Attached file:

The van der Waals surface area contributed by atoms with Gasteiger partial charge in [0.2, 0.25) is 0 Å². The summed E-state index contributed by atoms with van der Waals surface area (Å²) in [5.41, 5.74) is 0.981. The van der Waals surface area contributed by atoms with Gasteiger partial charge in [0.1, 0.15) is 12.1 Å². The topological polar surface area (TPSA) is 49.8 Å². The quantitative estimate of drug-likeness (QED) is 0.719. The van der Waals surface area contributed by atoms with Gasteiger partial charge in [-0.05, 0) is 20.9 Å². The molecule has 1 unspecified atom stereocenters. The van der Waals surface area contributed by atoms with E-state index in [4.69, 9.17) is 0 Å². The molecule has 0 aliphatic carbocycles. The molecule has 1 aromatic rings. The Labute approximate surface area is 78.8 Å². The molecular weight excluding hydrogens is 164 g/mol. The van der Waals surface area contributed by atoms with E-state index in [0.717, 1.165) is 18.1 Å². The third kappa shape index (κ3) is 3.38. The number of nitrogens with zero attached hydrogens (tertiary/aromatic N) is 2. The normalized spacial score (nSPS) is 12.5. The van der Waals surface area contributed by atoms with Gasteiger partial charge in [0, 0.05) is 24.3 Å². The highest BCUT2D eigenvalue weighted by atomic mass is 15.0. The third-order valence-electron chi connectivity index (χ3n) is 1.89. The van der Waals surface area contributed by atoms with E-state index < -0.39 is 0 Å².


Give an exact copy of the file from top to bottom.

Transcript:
The van der Waals surface area contributed by atoms with Gasteiger partial charge in [0.2, 0.25) is 0 Å². The summed E-state index contributed by atoms with van der Waals surface area (Å²) in [5.41, 5.74) is 0.981. The van der Waals surface area contributed by atoms with Gasteiger partial charge in [0.1, 0.15) is 12.1 Å². The topological polar surface area (TPSA) is 49.8 Å². The quantitative estimate of drug-likeness (QED) is 0.719. The van der Waals surface area contributed by atoms with Gasteiger partial charge in [-0.05, 0) is 20.9 Å². The molecule has 1 unspecified atom stereocenters. The van der Waals surface area contributed by atoms with E-state index in [4.69, 9.17) is 0 Å². The molecule has 0 aliphatic carbocycles. The molecule has 1 aromatic rings. The Labute approximate surface area is 78.8 Å². The molecular weight excluding hydrogens is 164 g/mol. The van der Waals surface area contributed by atoms with E-state index in [0.717, 1.165) is 18.1 Å². The third kappa shape index (κ3) is 3.38. The number of nitrogens with zero attached hydrogens (tertiary/aromatic N) is 2. The normalized spacial score (nSPS) is 12.5. The van der Waals surface area contributed by atoms with Gasteiger partial charge in [0, 0.05) is 24.3 Å². The highest BCUT2D eigenvalue weighted by atomic mass is 15.0. The third-order valence-electron chi connectivity index (χ3n) is 1.89. The van der Waals surface area contributed by atoms with E-state index < -0.39 is 0 Å².